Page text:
Sat through portions of GDAP’s Game Development Festival’s Developers Summit yesterday. Gained a few insights but most of the discussions simply raised concerns as far as the local game development industry is concerned. I’d take on some of them perhaps on other posts. In this one, I’d rather focus on the proposed BS in Entertainment and Multimedia Computing which GDAP has been pushing to CHED.
The idea’s novel and I do admire the design. There is a strong balance of the technical aspect and general eduction. It being a 5-year 189-unit program makes it quite holistic. However, I have two major concerns, both of which are not really academic ones.
Private Schools Only
Realistically, the schools who will capable of establishing such programs are private schools given their resources. State colleges and universities will be stymied by the lack of resources and the large amount of bureaucratic hoopla to get new courses instituted. UP, in fact, (according to Dr. Jim Caro) does not have any intention in putting up such a course.
Tendency for Industry Preference
By default, the industry will most likely prefer graduates of these degrees. GDAP essentially pushes the establishment the requirements and competencies for game development professionals by pushing for this degree. Not exactly a bad thing.
But what will happen to the other talents who might not have such degrees? Many game development professionals I know, particularly artists, are not graduates of such degrees. Many, in fact, are not even graduates of bachelors degrees. There is then a decreased chance, thanks to the system, for such professionals who rely mostly on talent.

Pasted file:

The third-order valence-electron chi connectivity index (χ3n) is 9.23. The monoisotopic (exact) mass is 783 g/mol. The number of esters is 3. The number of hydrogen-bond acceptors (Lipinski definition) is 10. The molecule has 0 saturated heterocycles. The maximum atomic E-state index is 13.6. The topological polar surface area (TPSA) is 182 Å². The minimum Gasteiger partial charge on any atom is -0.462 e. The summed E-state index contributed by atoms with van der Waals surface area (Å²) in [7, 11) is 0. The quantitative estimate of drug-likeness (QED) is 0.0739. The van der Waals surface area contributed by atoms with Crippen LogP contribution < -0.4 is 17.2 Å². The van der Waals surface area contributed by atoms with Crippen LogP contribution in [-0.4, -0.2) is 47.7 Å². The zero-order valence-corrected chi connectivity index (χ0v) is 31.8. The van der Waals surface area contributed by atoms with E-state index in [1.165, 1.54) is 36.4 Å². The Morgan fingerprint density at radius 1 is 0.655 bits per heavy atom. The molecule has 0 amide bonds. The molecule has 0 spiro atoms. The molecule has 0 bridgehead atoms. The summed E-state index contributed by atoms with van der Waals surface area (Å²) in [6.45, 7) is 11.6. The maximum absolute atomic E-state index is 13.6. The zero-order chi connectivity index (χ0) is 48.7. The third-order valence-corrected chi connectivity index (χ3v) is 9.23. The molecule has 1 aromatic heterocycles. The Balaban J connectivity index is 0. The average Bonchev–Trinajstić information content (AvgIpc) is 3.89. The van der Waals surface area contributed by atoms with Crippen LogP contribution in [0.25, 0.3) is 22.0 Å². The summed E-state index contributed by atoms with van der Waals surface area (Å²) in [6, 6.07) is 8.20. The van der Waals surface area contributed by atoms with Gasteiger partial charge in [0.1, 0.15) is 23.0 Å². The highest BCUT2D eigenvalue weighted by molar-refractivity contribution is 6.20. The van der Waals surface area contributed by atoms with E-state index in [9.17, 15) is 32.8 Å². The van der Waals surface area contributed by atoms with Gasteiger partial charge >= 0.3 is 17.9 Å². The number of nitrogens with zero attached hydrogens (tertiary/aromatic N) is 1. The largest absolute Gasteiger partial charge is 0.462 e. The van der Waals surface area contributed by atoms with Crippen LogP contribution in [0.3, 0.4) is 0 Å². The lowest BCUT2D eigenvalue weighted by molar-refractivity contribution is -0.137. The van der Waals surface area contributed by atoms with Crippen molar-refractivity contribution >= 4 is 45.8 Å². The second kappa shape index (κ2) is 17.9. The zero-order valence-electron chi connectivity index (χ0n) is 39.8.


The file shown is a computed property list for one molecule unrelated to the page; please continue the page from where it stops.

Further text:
In essence these two concerns can be merged into one possibility – a creation of a hegemonic game development industry. Today, the industry is comprador-driven. If future game development professionals will also come from a specific bloc of society, then what the program only does is to limit opportunity.
To give equal access to all Filipinos to the local game development industry then, the government must ensure that state colleges and universities get a chance. But with the education budget cut again by an administration that promises change, fat chance.
Sure, one can argue that it is always a professional’s responsibility to improve oneself. And that a college degree is nothing but proof that one has had the means to take tests and passed them. But since educational attainment is an institutionalized gatekeeper, then how about the rest of the marginalized talents who are interested in participating.
Do not get me wrong. I think the proposed program is awesome and will help improve the industry’s future pool of people power. I simply think that aside from pushing this course, the industry must also lobby for the support in making sure that the course can be implemented by ALL schools and that the government makes sure that even select state colleges and universities will be offering the program.